A. Chandramouliswaran

Apart from measures for capital account convertibility, the Tarapore Committee II has suggested simplification and liberalisation of facilities in the current account, including the removal of the sub-ceilings on the quantum of remittances permissible for various purposes such as gifts to relatives and donations.

The Reserve Bank of India has promptly set up an internal Task Force on the regulatory changes required to act on the recommendations.

Lack of knowledge

There have been many an instanceof the RBI's regional offices or authorised dealers declining to approve permissible facilities to residents due to lack of experience or knowledge of the regulations.

Recently, an octogenarian, who had emigrated to the US to live with her son, was informed by a large public sector bank that funds lying in her fixed deposit accounts with the bank could not be remitted to her as that was not permitted.

Eventually, the remittance was made, thanks to the intervention by the officer in charge of the bank's regional office. But it is quite likely that lack of knowledge or the infrastructure needed to deal with such cases may well result in similar situations in various banks.

Regulations for NRIs

It is, therefore, imperative that the RBI stipulates periodical special internal inspection in all banks to ascertain if they follow correctly the regulations dealing with client requests and transactions. The RBI may prescribe guidelines for the inspections, such as coverage, periodicity, and reporting the findings to the audit committees of the banks. Where necessary, the internal inspections could be supplemented with inspection by the RBI itself. Denial of permissible remittances should be considered as seriously as unauthorised remittances are.

In this context, it is interesting to note how the regulations in respect of non-resident Indians (NRIs) have changed dramatically over a period. In the 1970s and the 1980s, NRIs were allowed to invest only in fixed-rate instruments such as government securities and government savings schemes and not in shares in the secondary market or other instruments, which may yield substantial returns in the form of dividend and capital appreciation. The regulation was to help conserve foreign exchange by restricting the quantum of repatriation when the investments were liquidated.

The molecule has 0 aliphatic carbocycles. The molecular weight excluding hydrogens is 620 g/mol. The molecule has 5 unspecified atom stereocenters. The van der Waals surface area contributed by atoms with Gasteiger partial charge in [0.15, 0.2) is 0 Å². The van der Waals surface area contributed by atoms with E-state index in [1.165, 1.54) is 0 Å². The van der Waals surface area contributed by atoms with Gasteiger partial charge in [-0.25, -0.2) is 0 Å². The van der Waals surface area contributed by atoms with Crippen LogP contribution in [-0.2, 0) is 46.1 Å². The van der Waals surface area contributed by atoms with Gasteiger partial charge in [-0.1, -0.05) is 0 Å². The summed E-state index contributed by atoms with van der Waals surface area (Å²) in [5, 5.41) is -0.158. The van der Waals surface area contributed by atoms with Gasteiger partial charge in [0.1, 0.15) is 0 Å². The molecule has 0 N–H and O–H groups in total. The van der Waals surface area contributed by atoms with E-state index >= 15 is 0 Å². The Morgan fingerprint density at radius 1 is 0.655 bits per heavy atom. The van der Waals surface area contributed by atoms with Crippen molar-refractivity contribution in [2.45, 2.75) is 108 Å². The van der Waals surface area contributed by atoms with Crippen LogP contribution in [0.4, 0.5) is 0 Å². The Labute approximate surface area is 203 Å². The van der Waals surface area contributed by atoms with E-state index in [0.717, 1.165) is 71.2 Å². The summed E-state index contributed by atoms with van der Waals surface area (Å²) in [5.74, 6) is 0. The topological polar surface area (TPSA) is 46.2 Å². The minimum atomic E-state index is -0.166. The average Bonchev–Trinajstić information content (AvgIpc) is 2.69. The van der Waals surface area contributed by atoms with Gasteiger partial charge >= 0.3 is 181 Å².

The NRIs are now allowed to invest only in such instruments which have the potential of yielding a high rate of return and capital appreciation and not in fixed-income instruments such as government securities and government savings schemes! The reason for barring such investment opportunities is not clear, more so, as the rates of interest on such instruments are now more or less market-cleared!

There is also scope for simplification of the regulations governing investments by the NRIs in the shares of Indian companies in the secondary market. Banks are required to open two accounts in the name of the NRI-investor for such investments. Bank charges for maintenance of these accounts are exorbitant on the grounds that they are required to report all purchases and sales to the RBI. The recently set-up Banking Codes and Standards Board of India should look into the rationale of charges in these cases.

Furthermore, though not required by tax authorities, banks deduct tax from even tax-free long-term capital gains of NRI investors, supposedly on the basis that the RBI regulations require such deduction before the sale proceeds of shares are credited to the NRI investor's account. (Banks also levy exorbitant charges for issuing TDS certificates.)

The deduction is made although when an overseas remittance from the NRI account is requested the NRI is required to declare to the authorised dealer, in the prescribed format, that applicable taxes have been paid in respect of the funds to be transferred.

As a result of the tax deduction, NRIs are put to the trouble of claiming substantial refund of tax, which often gets delayed, for years even. Certainly, NRIs do not deserve this sort of treatment.

The new RBI Task Force should look into this aspect and simplify the regulations wherever there is scope, since simple regulations facilitate implementation by authorised dealers of the authority delegated to them.

(The author is former Executive Director, RBI.)

(This article was published in the Business Line print edition dated September 27, 2006)
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